Milwaukee— Buses leave at 9am from 1027 S 5th St. Call 414-643-1620 for more info. Suggested donation: $5
Milwaukee Riverwest neighborhood— 9am, Public House, 815 E Locust St. Click here to sign up.
Madison— 8:30am from 810 W Badger Rd. 414-828-2692. Suggested donation: $5
Abbotsford- 6am, 112 Spruce St, 920-3716975. Suggested donation: $15
Appleton- 6:30am, 621 Lawrence St., 751-614-1464. Suggested donation: $15
Green Bay— 7:30am, 1221 Bellevue St., 920-371-6975. Suggested donation: $15
Hartford– 8:30am, 28 E Jackson St, 920-371-6975. Suggested donation: $5
Lake Geneva— 9am, Piggly Wiggly, 100 E Geneva Square, 262-475-8469. Suggested donation: $5
Racine— 8:30am, 2100 Layard Ave, 262-721-5575. Suggested donation: $5
Sheboygan— 7:30am, La Conquistadora, 1218 Indiana Ave., 920-371-6975. Suggested donation: $15
Manitowoc— 7:45am, Park and Ride at corner of Frontage Rd and @ 44th St., 920-371-6975. Suggested donation: $15
Wausau— 6am, 406 Grant St., 920-371-6975. Suggested donation: $15
West Bend– 8am, Park and Ride on Park Drive behind Menards, 920-371-6975. Suggested donation: $5.
Check back for more cities! Call 414-643-1620 or email email@example.com if you want to help organize a bus from your city! http://vdlf.org/may1bus/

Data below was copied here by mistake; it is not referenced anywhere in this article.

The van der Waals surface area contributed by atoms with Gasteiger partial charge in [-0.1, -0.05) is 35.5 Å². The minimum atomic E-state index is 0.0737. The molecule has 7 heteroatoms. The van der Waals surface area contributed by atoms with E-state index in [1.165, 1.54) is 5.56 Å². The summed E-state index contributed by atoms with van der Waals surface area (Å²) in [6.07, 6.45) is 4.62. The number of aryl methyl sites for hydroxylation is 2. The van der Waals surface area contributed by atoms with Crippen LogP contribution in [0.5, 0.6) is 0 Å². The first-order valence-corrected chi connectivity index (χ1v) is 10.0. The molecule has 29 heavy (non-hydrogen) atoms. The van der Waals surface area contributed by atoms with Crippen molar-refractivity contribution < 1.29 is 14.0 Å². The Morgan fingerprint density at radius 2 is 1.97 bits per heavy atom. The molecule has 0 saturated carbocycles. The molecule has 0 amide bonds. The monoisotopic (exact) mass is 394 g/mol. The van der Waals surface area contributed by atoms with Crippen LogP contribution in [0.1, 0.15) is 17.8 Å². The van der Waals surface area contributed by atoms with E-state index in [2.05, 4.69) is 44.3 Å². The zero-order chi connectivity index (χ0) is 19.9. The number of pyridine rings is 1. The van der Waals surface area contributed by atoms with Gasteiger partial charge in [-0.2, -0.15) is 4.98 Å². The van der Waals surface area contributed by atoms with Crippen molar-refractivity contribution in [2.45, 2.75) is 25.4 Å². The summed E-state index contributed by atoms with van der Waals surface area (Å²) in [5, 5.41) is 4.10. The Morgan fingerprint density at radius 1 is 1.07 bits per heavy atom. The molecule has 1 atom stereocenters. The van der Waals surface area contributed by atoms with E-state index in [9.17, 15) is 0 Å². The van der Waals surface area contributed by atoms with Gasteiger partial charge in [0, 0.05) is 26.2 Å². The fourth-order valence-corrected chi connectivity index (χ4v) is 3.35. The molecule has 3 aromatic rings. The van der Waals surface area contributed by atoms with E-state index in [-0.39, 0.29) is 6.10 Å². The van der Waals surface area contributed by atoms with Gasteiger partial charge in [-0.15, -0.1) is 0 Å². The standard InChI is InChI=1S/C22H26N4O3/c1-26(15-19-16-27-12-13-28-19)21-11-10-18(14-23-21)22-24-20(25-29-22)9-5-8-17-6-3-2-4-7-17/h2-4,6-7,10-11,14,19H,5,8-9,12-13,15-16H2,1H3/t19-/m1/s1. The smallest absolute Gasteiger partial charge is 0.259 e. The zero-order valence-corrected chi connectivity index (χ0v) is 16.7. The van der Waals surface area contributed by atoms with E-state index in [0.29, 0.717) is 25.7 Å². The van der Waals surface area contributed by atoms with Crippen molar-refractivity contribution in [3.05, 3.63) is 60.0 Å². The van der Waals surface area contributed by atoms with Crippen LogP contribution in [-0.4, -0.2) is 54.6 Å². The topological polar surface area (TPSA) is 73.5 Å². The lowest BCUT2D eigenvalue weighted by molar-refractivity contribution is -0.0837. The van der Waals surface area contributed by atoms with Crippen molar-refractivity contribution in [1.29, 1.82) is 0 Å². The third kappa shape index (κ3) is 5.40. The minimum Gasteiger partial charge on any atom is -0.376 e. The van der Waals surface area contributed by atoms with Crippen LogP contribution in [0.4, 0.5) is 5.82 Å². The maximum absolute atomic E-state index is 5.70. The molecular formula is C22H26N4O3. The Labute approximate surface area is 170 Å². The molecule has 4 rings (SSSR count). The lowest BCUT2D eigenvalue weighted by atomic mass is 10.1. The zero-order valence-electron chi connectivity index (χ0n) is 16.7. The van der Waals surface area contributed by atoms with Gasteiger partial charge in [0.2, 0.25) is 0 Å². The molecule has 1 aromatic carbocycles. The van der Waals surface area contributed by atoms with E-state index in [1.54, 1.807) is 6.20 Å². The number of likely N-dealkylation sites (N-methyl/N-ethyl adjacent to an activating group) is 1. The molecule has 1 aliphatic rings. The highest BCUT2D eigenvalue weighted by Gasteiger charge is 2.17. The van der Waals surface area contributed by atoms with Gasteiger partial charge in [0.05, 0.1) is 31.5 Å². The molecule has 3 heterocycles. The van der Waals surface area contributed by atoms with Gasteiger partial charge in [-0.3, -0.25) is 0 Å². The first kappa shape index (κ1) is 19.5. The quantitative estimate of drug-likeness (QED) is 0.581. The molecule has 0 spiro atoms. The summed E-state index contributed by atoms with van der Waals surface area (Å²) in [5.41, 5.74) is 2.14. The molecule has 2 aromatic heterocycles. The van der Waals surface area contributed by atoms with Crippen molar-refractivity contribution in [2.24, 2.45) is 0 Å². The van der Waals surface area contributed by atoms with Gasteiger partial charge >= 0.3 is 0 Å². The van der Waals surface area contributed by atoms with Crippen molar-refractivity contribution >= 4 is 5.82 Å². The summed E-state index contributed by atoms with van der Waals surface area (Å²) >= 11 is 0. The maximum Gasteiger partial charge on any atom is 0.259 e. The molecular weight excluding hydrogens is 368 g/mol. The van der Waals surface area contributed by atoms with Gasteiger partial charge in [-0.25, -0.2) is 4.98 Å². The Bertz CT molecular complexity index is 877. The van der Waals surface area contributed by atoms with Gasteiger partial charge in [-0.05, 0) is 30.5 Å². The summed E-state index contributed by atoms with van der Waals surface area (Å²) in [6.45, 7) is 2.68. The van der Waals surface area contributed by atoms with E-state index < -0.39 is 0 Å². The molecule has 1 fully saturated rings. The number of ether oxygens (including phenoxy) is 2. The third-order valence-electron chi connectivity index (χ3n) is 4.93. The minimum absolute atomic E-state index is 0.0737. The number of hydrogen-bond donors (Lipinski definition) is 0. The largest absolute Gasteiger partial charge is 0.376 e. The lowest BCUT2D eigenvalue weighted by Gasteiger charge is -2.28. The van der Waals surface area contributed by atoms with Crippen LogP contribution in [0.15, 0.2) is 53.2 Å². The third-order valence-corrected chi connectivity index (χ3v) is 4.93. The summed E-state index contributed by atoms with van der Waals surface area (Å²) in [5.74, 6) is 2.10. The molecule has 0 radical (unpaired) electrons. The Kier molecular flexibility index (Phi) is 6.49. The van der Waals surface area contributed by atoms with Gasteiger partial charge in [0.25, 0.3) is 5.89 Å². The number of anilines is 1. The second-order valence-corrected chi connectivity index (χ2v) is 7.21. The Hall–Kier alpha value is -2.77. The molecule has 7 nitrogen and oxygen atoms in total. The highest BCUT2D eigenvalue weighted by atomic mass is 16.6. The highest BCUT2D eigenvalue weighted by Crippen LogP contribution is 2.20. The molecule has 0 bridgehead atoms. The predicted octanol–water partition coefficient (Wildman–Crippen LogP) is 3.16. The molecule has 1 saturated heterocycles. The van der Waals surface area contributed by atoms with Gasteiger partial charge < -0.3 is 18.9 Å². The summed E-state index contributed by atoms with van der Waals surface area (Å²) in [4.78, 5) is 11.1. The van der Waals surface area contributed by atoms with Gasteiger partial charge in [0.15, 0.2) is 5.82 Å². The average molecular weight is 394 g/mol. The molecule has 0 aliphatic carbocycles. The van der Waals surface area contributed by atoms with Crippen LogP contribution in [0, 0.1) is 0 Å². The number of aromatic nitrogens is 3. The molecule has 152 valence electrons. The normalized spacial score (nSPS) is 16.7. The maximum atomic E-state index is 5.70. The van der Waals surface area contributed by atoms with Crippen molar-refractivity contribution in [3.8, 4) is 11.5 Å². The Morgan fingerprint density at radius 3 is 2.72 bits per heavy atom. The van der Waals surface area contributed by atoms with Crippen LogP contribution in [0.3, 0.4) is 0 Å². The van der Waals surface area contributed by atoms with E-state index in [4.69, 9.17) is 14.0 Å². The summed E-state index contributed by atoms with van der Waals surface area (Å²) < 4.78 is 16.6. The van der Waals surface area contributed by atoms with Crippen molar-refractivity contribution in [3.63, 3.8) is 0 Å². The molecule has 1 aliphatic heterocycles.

The U.S.-supported reactionary state of Colombia has been hunting down Afro-Colombian and Indigenous activists who have been struggling for their human rights on ancestral territories. After the Transatlantic Slave Trade began forcibly transporting Africans to Colombia in the 1520s, some Africans were able to break away and settle in rural environments, where they have lived for centuries as self-sustaining people.
Sara Quiñonez and Tulia Marys Valencia—daughter and mother, respectively—were arrested on April 20 on phony charges of narcotics trafficking and terrorism.
The Colombian government has already received so many messages of support for these sisters, the state apparently has disabled the email account.
The best way you can support Sara and Tulia is by posting messages on social media. Tap this link for language you can use.
May 2 will mark the fourth anniversary of the murder of scores of anti-fascist activists at the House of Trade Unions in Odessa, Ukraine. Although there are many videos of the massacre, not one of those responsible has ever been punished, and the people of Odessa have never stopped demanding justice. In 2016 UNAC organized a delegation of U.S. activists to attend the second anniversary memorial in Odessa. We then formed the Odessa Solidarity Campaign as an ongoing UNAC project. (https://odessasolidaritycampaign.org) This year, solidarity events will be held in many cities across Europe as well as here in the U.S. We strongly encourage our members and friends to consider holding one in your area. For more information: UNACpeace@gmail.com or DefendersFJE@hotmail.com.
|A new stage of repression has been reached in the U.S. as Filipino human rights and peace activist, Jerome Succor Aba, 25, was detained, interrogated and tortured by Homeland Security when he arrived from the Philippines at the San Francisco airport. Jerome Aba is a Muslim from Mindanao where the repressive government of Rodrigo Duterte, with the aid of the United States, has been conducting a war against the people under the guise of a “war on terror.”|